Yeungnam Univ J Med.  2019 Sep;36(3):241-248. 10.12701/yujm.2019.00248.

Determining the correlation between outdoor heatstroke incidence and climate elements in Daegu metropolitan city

Affiliations
  • 1Department of Emergency Medicine, Yeungnam University College of Medicine, Daegu, Korea.
  • 2Department of Emergency Medicine, School of Medicine, Kyungpook National University, Daegu, Korea.
  • 3Department of Emergency Medicine, Catholic University of Daegu School of Medicine, Daegu, Korea.
  • 4Department of Emergency Medicine, Keimyung University School of Medicine, Daegu, Korea.
  • 5Department of Preventive Medicine, Catholic University of Daegu School of Medicine, Daegu, Korea. kom824@cu.ac.kr

Abstract

BACKGROUND
Heatstroke is one of the most serious heat-related illnesses. However, establishing public policies to prevent heatstroke remains a challenge. This study aimed to investigate the most relevant climate elements and their warning criteria to prevent outdoor heatstroke (OHS).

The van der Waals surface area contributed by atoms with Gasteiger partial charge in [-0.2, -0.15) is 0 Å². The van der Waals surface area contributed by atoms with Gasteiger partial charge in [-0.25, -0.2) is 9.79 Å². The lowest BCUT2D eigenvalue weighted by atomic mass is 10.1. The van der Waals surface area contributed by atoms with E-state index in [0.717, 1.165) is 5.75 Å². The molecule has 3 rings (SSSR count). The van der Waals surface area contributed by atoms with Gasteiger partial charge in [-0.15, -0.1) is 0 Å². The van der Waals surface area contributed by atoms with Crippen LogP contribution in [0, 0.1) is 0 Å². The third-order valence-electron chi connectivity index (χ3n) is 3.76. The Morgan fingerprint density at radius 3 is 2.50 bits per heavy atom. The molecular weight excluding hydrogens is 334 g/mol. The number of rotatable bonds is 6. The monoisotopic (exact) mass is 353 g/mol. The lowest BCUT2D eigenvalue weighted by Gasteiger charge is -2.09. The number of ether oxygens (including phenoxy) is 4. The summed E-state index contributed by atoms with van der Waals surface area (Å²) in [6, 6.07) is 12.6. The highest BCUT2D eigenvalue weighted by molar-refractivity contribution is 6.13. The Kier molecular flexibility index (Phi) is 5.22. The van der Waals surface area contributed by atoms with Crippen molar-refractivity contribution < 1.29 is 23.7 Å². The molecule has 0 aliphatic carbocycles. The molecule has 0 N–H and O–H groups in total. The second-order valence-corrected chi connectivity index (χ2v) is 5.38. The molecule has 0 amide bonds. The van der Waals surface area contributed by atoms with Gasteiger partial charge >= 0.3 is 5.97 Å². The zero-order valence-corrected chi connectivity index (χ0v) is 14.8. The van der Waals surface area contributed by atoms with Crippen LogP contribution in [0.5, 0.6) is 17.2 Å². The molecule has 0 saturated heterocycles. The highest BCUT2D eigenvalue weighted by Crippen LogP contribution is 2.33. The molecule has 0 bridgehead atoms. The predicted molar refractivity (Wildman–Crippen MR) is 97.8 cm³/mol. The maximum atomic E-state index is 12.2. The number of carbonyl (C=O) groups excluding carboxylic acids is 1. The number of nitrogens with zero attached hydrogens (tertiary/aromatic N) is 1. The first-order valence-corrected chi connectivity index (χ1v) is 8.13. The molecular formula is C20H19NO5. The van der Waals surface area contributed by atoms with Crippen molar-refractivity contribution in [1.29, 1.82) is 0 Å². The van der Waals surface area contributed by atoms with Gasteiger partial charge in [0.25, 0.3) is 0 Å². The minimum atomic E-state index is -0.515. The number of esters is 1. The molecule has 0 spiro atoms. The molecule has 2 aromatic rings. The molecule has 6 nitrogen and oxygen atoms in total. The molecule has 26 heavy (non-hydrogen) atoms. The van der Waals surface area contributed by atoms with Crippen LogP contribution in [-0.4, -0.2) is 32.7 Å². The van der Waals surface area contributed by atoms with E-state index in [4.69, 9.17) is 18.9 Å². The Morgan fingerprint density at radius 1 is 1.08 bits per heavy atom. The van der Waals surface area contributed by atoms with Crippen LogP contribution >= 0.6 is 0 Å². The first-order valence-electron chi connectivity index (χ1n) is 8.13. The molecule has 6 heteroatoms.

METHODS
We investigated heatstroke patients from five major hospitals in Daegu metropolitan city, Korea, from June 1 to August 31, 2011 to 2016. We also collected the corresponding regional climate data from Korea Meteorological Administration. We analyzed the relationship between the climate elements and OHS occurrence by logistic regression.
RESULTS
Of 70 patients who had heatstroke, 45 (64.3%) experienced it while outdoors. Considering all climate elements, only mean heat index (MHI) was related with OHS occurrence (p=0.019). Therefore, the higher the MHI, the higher the risk for OHS (adjusted odds ratio, 1.824; 95% confidence interval, 1.102-3.017). The most suitable cutoff point for MHI by Youden's index was 30.0°C (sensitivity, 77.4%; specificity, 73.7%).
CONCLUSION
Among the climate elements, MHI was significantly associated with OHS occurrence. The optimal MHI cutoff point for OHS prevention was 30.0°C.

Keyword

Climate; Heatstroke; Incidence; Meteorology; Policy

MeSH Terms

Climate*
Daegu*
Heat Stroke*
Hot Temperature
Humans
Incidence*
Korea
Logistic Models
Meteorology
Odds Ratio
Public Policy
Sensitivity and Specificity
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